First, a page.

-TS Venkatesan from Chennai-
The seat of judicial administration viz the Madras High Court of Judicature was once a temple. This startling information came to fore during the 150th anniversary
celebration of the High Court. Before 1757, Shiva-Vaishnavite temples existed at the same place where the court building is located. They were known Chenna Malleswarar and Chenna Kesava Perumal Kovil. Madras was changed to Chennai to indicate these temples’ names. These temples were built in early 1640s by Parry Thimmappa (a translator by profession).
Pushing the Christian imperialist agenda, the British government divided people on caste-religious lines and demolished famous temples to make way for some governmental, viceroy bungalows. They demolished temples for the High Court in two places in the Sowcarpet area, where Marwaris and north Indians are predominant. It was said to be intended for the expansion of the Fort St. George, the current seat of power, where the State Assembly and Secretariat are situated. When the announcement was made to demolish the temples, Hindus and devotees opposed it. “To counter this, they offered money, land to build temple in some other part of the city. Manali Muthukrishna Mudaliar, who was a translator for the Britishers came forward to build the temple on his own money and accordingly he built both Chenna Kesva and Chenna Malleeswara temples in Devaraja Mudali Street in 1700. Before he could complete, it was again demolished. He refused to accept the money offered by them. Businessman Aalangkatha Pillai constructed the Chenna Malleeswarar temple with his own funds,” says Historian S Muthiah.
During the 150th anniversary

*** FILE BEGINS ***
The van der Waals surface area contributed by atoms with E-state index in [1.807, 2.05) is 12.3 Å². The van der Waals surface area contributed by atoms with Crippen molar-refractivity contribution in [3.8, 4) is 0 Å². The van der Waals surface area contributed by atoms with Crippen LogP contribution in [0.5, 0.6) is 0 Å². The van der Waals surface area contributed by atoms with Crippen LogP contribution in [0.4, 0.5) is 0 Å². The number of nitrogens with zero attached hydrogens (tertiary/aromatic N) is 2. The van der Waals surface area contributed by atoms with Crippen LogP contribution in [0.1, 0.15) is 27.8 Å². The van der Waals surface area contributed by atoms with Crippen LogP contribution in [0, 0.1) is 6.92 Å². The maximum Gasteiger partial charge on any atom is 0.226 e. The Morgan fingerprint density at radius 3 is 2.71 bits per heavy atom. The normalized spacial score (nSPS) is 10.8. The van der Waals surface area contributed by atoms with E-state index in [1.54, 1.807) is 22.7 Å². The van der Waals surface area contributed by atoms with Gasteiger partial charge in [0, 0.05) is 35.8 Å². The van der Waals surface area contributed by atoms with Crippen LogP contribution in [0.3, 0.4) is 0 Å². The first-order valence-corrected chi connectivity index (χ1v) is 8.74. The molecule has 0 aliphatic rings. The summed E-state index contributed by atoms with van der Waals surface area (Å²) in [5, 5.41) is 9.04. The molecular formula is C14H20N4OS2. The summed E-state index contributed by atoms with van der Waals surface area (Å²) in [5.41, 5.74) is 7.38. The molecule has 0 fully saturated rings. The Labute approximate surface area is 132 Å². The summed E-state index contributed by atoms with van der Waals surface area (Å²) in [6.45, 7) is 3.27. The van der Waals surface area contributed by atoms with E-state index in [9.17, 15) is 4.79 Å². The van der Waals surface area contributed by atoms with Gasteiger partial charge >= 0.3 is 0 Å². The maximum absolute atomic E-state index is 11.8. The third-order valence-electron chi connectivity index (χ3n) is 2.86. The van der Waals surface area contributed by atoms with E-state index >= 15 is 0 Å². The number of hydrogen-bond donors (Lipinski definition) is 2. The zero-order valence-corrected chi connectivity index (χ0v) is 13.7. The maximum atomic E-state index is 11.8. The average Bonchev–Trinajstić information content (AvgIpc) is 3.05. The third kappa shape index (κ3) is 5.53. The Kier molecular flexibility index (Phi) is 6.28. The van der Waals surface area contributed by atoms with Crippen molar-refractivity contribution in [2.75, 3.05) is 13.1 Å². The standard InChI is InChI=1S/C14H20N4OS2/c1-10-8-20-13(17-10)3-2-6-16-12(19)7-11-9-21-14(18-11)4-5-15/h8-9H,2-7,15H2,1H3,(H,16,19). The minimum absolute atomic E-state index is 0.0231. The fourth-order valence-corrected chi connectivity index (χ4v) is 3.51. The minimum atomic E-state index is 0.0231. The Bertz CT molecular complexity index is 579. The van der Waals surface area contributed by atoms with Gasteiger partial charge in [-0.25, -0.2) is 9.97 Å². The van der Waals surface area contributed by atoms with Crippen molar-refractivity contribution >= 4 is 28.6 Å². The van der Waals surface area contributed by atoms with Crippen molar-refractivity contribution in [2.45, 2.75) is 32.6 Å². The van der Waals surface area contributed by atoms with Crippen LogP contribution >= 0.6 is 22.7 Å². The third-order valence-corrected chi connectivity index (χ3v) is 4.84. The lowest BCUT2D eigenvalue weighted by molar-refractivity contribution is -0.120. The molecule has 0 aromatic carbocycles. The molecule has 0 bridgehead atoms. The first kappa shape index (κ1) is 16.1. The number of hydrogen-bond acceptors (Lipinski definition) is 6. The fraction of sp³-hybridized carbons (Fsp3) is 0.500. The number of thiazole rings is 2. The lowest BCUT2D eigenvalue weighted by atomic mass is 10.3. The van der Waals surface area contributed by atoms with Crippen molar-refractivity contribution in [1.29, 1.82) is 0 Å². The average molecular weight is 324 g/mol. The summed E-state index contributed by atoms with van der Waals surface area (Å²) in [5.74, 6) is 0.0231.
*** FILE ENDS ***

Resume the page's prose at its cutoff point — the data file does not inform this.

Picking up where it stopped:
celebrations, Chief Justice of Madras High Court, Indira Banerjee said that the High Court is located in a sacred place where Shiva-Vishnu temples existed. There are tell-tale marks in the High Court campus even today. It has entrances on its four sides like those of temples.
The real intention of the Britishers was not the expansion of Fort St. George. It was a design. In 1844 they brought out an ordinance allowing converted Christians inherit the properties perennially. Theology was made a compulsory subject in Madras University. The then famous businessman Kajulu Lakshmi Narasu Chetty staged a protest in Chennai in 1846 and the British were forced to withdraw the ordinance. In 1888, a Christian College student was converted and there was tension following the incident. Many parents stormed convents to take back their wards fearing they too might be converted. This propelled Hindus to start their own schools and colleges. These philanthropic gentlemen were the key architects of the Congress party in the state.
One may ask why we are beating around the bush and telling a demolition story of 560 years old now. What was the necessity and connection? On Ram Janmabhoomi, Ayodhya Ram Mandir was razed to the ground by Babar. Not only Muslims, but the Christians too were in the land grabbing. Their sinister design came to light some six or five months back when they prepared for the 150th anniversary. Chief Justice of India Deepak Mishra, Law Minister Ravi Shankar Prasad were sitting on the dais, CJ of Madras High Court mentioned that there existed a temple and was proud that he was sitting at the sacred place to deliver justice to affected.